More than half of ladder-rank and equivalent faculty are in STEM (science, technology, engineering and mathematics) and health sciences disciplines. The largest (and growing) percentage of non-ladder-rank faculty is employed in the health sciences.
Indicator 6.1.1 Faculty by discipline, Universitywide, Fall 1998 and fall 2013
The growth in faculty FTE over the last 15 years has not been evenly distributed across academic disciplines. Among ladder-rank and equivalent faculty, the most significant change over the past 15 years has been a shifting emphasis in the STEM disciplines. The largest growth has been in engineering and computer science — not a surprising development given the dramatically increased demand among students for training in this fast-growing sector of the economy.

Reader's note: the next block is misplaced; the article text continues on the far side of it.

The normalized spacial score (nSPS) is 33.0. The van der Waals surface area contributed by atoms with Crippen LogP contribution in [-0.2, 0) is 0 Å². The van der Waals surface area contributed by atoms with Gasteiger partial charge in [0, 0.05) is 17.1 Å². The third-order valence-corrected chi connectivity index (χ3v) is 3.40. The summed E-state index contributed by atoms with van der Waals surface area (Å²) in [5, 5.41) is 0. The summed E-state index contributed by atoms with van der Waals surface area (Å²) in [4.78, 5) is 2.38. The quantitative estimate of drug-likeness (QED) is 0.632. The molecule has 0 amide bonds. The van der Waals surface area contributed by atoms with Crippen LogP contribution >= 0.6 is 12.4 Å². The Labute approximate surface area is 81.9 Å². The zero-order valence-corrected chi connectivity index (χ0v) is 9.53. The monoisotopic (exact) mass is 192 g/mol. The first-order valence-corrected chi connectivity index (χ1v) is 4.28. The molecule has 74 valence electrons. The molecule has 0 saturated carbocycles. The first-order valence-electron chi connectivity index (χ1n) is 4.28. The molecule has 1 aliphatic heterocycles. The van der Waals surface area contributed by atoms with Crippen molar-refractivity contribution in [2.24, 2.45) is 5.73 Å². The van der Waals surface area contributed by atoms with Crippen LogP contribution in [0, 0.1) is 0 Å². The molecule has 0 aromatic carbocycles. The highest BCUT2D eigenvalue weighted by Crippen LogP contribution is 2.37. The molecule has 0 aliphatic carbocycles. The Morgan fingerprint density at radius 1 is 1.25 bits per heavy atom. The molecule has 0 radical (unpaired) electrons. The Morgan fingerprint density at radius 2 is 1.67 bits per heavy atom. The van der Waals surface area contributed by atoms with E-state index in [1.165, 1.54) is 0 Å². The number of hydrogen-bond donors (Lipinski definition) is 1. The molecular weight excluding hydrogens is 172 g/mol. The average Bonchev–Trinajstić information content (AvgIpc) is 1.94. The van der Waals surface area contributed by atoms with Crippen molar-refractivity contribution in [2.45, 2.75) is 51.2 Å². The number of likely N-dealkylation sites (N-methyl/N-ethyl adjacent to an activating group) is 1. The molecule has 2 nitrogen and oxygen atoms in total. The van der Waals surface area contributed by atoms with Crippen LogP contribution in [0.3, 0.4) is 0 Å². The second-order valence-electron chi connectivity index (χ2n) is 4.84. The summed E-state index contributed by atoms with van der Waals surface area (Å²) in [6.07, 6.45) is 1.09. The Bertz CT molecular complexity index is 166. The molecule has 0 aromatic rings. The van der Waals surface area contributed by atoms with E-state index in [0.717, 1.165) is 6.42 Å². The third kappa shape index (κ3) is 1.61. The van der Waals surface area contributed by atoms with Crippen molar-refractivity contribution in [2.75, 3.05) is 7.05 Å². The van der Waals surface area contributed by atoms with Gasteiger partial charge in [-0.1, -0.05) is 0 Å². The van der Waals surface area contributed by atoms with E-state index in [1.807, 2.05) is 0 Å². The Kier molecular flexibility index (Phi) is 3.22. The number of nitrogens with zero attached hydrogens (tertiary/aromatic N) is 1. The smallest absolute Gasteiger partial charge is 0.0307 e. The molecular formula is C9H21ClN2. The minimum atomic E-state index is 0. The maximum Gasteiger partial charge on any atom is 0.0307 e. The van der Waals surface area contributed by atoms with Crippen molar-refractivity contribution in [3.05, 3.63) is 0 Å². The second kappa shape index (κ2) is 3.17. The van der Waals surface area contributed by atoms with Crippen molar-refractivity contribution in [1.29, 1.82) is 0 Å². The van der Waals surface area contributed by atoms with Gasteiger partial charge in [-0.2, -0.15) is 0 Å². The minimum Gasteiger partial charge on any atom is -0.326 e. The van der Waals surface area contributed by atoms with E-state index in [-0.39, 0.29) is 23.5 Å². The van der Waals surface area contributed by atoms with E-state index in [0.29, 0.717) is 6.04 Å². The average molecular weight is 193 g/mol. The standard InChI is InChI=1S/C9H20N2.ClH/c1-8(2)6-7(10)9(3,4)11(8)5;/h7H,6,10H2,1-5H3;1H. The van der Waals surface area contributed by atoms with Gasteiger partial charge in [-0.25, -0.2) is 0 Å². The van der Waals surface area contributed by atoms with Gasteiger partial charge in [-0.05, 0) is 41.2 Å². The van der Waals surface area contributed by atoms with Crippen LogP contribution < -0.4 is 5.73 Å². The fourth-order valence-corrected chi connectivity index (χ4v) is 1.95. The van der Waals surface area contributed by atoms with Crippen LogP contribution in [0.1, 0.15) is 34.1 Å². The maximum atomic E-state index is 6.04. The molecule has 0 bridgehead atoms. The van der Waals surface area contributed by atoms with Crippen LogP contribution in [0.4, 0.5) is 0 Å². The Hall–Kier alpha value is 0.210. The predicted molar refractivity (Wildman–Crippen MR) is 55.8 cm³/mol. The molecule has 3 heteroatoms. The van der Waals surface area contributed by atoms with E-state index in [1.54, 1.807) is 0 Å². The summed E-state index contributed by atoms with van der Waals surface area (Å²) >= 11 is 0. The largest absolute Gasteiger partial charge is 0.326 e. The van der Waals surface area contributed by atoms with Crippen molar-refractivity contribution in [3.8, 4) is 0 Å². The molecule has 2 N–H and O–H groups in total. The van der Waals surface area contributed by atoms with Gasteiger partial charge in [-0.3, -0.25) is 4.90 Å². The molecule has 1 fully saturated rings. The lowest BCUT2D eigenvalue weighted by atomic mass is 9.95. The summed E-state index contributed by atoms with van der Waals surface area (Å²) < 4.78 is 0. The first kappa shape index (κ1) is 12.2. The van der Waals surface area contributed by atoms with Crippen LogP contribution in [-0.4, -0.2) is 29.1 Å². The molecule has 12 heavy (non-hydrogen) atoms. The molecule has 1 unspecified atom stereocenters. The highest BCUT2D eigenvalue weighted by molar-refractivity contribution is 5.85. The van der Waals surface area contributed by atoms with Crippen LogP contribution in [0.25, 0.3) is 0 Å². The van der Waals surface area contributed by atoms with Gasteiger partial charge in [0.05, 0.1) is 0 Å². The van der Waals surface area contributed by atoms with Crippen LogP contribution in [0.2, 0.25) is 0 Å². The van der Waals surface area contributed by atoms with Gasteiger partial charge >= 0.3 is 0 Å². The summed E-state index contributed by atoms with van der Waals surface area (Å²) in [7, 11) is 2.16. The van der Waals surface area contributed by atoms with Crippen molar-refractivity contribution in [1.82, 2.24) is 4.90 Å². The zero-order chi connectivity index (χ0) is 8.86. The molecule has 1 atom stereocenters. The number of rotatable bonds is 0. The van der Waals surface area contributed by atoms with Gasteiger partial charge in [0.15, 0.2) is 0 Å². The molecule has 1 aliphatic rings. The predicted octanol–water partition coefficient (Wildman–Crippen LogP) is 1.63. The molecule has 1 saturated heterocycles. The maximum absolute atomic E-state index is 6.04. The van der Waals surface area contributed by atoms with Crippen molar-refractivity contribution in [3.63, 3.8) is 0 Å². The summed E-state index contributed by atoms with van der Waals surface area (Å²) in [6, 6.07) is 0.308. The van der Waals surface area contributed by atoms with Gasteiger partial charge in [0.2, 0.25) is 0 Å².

FTE in other faculty series has increased by more than 4,200 (about 75 percent) since 1998 — a much greater increase than in the FTE of ladder-rank and equivalent faculty (about 1,850, or 23 percent). The most significant increase in non-ladder faculty has been in medicine.
Source: UC Corporate Personnel System. Data shown are headcount numbers for all faculty members. "Other faculty" includes lecturers, visiting and adjunct faculty, instructional assistants and the clinical faculty series. Other health sciences include nursing, dentistry, pharmacy, optometry and veterinary medicine.